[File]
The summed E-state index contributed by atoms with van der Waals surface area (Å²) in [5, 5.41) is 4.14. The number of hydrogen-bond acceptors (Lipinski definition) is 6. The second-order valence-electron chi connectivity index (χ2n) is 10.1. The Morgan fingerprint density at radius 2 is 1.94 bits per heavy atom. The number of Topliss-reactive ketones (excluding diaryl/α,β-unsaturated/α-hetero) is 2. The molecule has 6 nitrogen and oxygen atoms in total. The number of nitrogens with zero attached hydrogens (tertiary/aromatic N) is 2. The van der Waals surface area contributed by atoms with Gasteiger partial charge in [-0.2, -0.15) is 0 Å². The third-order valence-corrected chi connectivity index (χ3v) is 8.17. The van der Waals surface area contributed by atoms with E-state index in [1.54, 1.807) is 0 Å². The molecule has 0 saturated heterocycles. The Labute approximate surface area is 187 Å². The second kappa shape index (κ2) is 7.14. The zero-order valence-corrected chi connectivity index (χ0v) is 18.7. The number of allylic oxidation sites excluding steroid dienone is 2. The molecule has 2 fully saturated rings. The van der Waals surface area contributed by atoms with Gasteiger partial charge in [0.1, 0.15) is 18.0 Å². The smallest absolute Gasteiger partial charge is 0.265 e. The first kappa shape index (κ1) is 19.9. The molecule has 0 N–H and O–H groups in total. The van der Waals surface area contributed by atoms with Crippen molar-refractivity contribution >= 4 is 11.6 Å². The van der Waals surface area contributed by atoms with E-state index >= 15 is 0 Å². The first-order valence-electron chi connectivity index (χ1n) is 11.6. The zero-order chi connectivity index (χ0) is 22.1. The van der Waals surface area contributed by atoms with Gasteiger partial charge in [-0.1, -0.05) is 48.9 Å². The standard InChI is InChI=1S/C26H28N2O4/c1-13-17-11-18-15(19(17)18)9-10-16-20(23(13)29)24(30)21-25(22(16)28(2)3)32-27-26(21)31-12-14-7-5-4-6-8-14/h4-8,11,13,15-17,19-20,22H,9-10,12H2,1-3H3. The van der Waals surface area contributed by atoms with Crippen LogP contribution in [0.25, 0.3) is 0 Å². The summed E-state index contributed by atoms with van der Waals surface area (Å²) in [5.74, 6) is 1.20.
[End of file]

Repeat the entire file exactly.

The summed E-state index contributed by atoms with van der Waals surface area (Å²) in [5, 5.41) is 4.14. The number of hydrogen-bond acceptors (Lipinski definition) is 6. The second-order valence-electron chi connectivity index (χ2n) is 10.1. The Morgan fingerprint density at radius 2 is 1.94 bits per heavy atom. The number of Topliss-reactive ketones (excluding diaryl/α,β-unsaturated/α-hetero) is 2. The molecule has 6 nitrogen and oxygen atoms in total. The number of nitrogens with zero attached hydrogens (tertiary/aromatic N) is 2. The van der Waals surface area contributed by atoms with Gasteiger partial charge in [-0.2, -0.15) is 0 Å². The third-order valence-corrected chi connectivity index (χ3v) is 8.17. The van der Waals surface area contributed by atoms with E-state index in [1.54, 1.807) is 0 Å². The molecule has 0 saturated heterocycles. The Labute approximate surface area is 187 Å². The second kappa shape index (κ2) is 7.14. The zero-order valence-corrected chi connectivity index (χ0v) is 18.7. The number of allylic oxidation sites excluding steroid dienone is 2. The molecule has 2 fully saturated rings. The van der Waals surface area contributed by atoms with Gasteiger partial charge in [0.1, 0.15) is 18.0 Å². The smallest absolute Gasteiger partial charge is 0.265 e. The first kappa shape index (κ1) is 19.9. The molecule has 0 N–H and O–H groups in total. The van der Waals surface area contributed by atoms with Crippen molar-refractivity contribution >= 4 is 11.6 Å². The van der Waals surface area contributed by atoms with E-state index >= 15 is 0 Å². The first-order valence-electron chi connectivity index (χ1n) is 11.6. The zero-order chi connectivity index (χ0) is 22.1. The van der Waals surface area contributed by atoms with Gasteiger partial charge in [-0.1, -0.05) is 48.9 Å². The standard InChI is InChI=1S/C26H28N2O4/c1-13-17-11-18-15(19(17)18)9-10-16-20(23(13)29)24(30)21-25(22(16)28(2)3)32-27-26(21)31-12-14-7-5-4-6-8-14/h4-8,11,13,15-17,19-20,22H,9-10,12H2,1-3H3. The van der Waals surface area contributed by atoms with Crippen LogP contribution in [0.25, 0.3) is 0 Å². The summed E-state index contributed by atoms with van der Waals surface area (Å²) in [5.74, 6) is 1.20.